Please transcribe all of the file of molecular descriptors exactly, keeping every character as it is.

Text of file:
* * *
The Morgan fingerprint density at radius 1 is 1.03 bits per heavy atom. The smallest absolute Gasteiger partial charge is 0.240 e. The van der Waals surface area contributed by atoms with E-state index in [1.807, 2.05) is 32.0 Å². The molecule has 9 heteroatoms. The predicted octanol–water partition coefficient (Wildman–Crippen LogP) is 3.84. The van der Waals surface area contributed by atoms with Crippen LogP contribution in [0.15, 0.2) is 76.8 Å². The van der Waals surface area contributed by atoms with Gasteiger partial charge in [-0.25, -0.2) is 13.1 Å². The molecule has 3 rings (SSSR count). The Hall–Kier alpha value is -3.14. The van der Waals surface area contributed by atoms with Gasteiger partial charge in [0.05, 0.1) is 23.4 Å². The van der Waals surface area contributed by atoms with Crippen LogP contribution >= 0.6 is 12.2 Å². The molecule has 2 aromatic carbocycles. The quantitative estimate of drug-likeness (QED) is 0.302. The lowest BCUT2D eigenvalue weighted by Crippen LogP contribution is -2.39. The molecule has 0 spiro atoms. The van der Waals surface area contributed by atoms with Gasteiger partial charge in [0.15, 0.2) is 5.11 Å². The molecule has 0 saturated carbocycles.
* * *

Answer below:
The Morgan fingerprint density at radius 1 is 1.03 bits per heavy atom. The smallest absolute Gasteiger partial charge is 0.240 e. The van der Waals surface area contributed by atoms with E-state index in [1.807, 2.05) is 32.0 Å². The molecule has 9 heteroatoms. The predicted octanol–water partition coefficient (Wildman–Crippen LogP) is 3.84. The van der Waals surface area contributed by atoms with Crippen LogP contribution in [0.15, 0.2) is 76.8 Å². The van der Waals surface area contributed by atoms with Gasteiger partial charge in [-0.25, -0.2) is 13.1 Å². The molecule has 3 rings (SSSR count). The Hall–Kier alpha value is -3.14. The van der Waals surface area contributed by atoms with Gasteiger partial charge in [0.05, 0.1) is 23.4 Å². The van der Waals surface area contributed by atoms with Crippen LogP contribution >= 0.6 is 12.2 Å². The molecule has 2 aromatic carbocycles. The quantitative estimate of drug-likeness (QED) is 0.302. The lowest BCUT2D eigenvalue weighted by Crippen LogP contribution is -2.39. The molecule has 0 spiro atoms. The van der Waals surface area contributed by atoms with Gasteiger partial charge in [0.15, 0.2) is 5.11 Å². The molecule has 0 saturated carbocycles.